2.2 Shell Variables

    The BourneShell declares and initializes variables that determine such things as your home directory, what directories the shell will look in when you give commands, how often to look for mail, your prompt, and many other things. We will look at several of these BourneShell variables and their functions. You can assign new values to these variables from the command line or from the execution of the .profile file in your home directory.

    2.2.1 HOME

    The first BourneShell variable that we will look at is the HOME variable. By default, the home directory is the current working directory after you login. The system administrator determines your home directory when you establish an account and places that information in the /etc/passwd file. When you login, the BourneShell gets that pathname and assigns it to the HOME variable. When you enter a cd command with no argument, the utility takes the name of the directory from the HOME variable and makes it the current working directory. If you change the HOME variable to another directory pathname, the utility will make the new directory the current working directory. Sample Session: $echo $HOME /user0/rharding $cd $pwd /user0/rharding $HOME=/user0/rharding/eng $cd $pwd /user0/rharding/eng $ This example shows how the value of the HOME variable affects the cd utility. The cd command will use the value of the HOME variable as the pathname for the current working directory.

    2.2.2 IFS

    This is the internal-field separator BourneShell variable. You can always use a space or tab to separate characters on the command line. When you assign the IFS variable to another character, you can also use this character as the field separator. Example: $num_args a:b:c:d This example shows only one argument, namely a:b:c:d. $IFS=: $num_args a:b:c:d This example now shows four different arguments; each being separated by the new IFS, (:).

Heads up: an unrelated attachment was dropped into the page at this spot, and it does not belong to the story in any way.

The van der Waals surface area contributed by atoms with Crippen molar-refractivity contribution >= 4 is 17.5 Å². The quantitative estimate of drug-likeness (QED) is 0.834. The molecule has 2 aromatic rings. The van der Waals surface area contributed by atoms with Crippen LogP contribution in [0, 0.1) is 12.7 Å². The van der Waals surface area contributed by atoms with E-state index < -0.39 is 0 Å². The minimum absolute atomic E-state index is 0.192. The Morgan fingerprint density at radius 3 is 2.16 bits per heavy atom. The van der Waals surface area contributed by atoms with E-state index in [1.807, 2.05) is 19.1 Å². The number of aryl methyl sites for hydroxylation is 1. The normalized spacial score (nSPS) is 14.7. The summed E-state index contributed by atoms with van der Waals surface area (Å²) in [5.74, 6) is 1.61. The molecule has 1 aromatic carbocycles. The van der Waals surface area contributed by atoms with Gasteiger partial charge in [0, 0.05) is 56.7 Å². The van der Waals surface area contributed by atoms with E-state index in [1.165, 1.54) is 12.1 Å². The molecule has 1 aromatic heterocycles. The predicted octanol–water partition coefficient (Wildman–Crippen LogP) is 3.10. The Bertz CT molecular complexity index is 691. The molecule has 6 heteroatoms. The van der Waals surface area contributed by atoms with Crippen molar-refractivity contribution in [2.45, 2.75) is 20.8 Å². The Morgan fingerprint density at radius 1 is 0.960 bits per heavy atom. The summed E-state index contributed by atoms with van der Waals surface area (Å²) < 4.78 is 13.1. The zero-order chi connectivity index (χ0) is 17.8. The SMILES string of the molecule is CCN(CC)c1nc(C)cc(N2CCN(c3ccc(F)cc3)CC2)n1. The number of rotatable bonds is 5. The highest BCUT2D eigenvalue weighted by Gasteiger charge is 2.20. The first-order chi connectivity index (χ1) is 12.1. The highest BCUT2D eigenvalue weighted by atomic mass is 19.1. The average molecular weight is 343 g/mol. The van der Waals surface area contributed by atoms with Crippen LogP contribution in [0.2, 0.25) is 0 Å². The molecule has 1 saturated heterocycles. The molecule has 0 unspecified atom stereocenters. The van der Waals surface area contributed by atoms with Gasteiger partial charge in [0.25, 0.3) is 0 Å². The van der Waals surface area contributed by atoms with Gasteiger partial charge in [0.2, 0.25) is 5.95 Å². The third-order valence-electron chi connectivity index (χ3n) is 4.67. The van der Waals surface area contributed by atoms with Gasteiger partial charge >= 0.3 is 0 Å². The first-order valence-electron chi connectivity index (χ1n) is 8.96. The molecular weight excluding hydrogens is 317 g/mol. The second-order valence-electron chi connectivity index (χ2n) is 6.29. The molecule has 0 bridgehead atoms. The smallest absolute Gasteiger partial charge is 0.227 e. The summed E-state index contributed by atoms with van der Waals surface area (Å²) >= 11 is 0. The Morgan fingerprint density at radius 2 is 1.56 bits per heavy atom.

2.2.3 MAIL

    The MAIL variable contains the name of the file that the mail (and mailx) utilities use to store your mail. Usually, the absolute pathname of this file is /usr/mail/name, where name is your login name. Example: $MAIL=/usr/mail/rharding

    2.2.4 MAILPATH

    This variable contains a list of filenames separated by colons. If set, the BourneShell will inform you when any of these files are modified (i.e. when new mail arrives). Normally, this variable is not set.

    2.2.5 MAILCHECK

    This variable specifies how often, in seconds, the BourneShell will check for new mail. The default is 600 seconds. If set to 0, it will check for new mail each time before it gives you a prompt.

    2.2.6 PATH